Motivated or not, the labor was cheap.  The inexpensive workers and the fact that construction was not constrained by normal financial limits caused the world’s top architects to flock to the UAE to let their professional fantasies run wild. The grandiosity and conceptual daring of the planned architectural projects reads like something out of a science fiction novel. There would be a collection of man-made islands shaped like a miniature map of the earth’s continents; an underwater hotel called Hydropolis; a huge building shaped like a giant sphere dubbed by locals “The Death Star;” a skyscraper that opened at the top like a giant crystal flower; and another that juts well over a mile straight up into the sky.

 

The event we were there to cover represented the UFC’s first foray into the Arab market and the most intriguing subplot concerned the fight between UFC legend Matt Hughes and a man who was revered quasi-religiously in these parts, Renzo Gracie. I’d known Renzo for a few years and I’d always been impressed by what he was a good man he was.  Although, he wasn’t the most famous he’d had the most credible fighting career of any of the Gracies, from the days of the wars with Luta Livre to his time in Japan and now finally, at the age of 43, in the UFC.  He had also been an adroit businessman and his branch of the Gracie family Jiu-Jitsu Empire had affiliates in the United States, Canada, Mexico, South Africa, Israel and Singapore. He was a self-made millionaire many times over and, like his uncle Carlson he’d also been a force as a trainer.  His school in New York City was one of the few bastions of BJJ and MMA on the East Coast.    Champion Matt Serra would tell anyone who asked him that he owed everything to Renzo, as would many other top fighters.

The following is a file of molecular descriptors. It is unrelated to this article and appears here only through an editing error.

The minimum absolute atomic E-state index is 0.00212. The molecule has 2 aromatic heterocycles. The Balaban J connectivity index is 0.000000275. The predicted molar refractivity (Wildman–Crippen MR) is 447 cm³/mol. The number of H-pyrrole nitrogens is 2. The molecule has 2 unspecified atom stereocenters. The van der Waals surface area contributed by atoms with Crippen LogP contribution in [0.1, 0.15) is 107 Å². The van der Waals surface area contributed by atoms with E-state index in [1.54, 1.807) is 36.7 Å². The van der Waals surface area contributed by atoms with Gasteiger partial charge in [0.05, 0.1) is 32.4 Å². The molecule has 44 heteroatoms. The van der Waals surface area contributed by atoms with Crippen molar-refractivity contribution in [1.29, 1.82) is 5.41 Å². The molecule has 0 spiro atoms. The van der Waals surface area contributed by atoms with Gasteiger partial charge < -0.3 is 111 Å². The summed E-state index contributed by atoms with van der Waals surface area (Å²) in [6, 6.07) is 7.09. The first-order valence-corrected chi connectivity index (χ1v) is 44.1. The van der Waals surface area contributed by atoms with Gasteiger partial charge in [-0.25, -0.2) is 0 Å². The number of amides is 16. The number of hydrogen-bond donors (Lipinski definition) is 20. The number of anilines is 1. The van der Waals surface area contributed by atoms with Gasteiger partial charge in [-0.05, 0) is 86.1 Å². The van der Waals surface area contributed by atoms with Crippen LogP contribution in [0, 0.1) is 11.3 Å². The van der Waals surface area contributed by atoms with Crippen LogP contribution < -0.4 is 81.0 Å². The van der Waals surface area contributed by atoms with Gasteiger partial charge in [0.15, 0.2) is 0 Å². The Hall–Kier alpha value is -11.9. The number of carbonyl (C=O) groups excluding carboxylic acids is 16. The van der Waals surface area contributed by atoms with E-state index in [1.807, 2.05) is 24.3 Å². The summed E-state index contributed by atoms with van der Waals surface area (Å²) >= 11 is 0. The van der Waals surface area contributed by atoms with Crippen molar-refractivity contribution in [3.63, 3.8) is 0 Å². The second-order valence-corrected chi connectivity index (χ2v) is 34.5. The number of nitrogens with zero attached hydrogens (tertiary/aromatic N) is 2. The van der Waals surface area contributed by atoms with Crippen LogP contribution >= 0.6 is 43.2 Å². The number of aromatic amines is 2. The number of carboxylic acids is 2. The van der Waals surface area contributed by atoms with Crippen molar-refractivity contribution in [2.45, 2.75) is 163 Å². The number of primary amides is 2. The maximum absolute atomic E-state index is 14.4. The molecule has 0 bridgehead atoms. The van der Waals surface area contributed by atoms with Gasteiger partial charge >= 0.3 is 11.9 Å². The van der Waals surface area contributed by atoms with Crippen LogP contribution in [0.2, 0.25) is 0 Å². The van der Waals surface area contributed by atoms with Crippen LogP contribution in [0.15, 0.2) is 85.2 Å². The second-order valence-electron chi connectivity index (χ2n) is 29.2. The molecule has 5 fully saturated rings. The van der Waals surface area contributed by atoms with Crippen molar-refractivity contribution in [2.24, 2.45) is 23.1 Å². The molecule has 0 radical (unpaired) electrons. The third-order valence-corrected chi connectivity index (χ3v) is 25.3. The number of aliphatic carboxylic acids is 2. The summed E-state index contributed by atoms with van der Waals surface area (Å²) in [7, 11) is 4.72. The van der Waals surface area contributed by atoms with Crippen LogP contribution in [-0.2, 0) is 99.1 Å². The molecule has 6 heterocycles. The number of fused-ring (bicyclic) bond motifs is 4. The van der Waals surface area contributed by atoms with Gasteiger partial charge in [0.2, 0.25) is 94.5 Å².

It was Renzo who was responsible for involving a powerful member of Abu Dhabi’s royal Al Nahyan Family, Sheik Tahnoon Bin Zayed Al Nahyan (one of Sheik Zayed’s sons and the younger brother of Art of War’s patron Sheik Mohammed) in the sport by interesting him in Jiu-Jitsu in the late 1990s. A distinguished grappler himself, the Sheik was a black belt under Renzo, and he founded the prestigious Abu Dhabi Submission Grappling Championships to promote submission grappling. He even saw to it that Brazilian Jiu-Jitsu was made mandatory for the middle school curriculum in the emirate.

 

Renzo, according to an interview he did with Kevin Iole, first introduced the Sheik to the idea of investing in the UFC’s parent company, Zuffa. Soon afterward, at a request from the Sheik’s lawyers, Dana White and Lorenzo Fertitta jumped on a plane and visited the Sheik to explore the possibility of a partnership. When the deal was announced, Dana, with his uncanny instinct for the potent theatrical gesture, tweeted images of the Sheik in a UFC shirt posing with him and a beaming Lorenzo.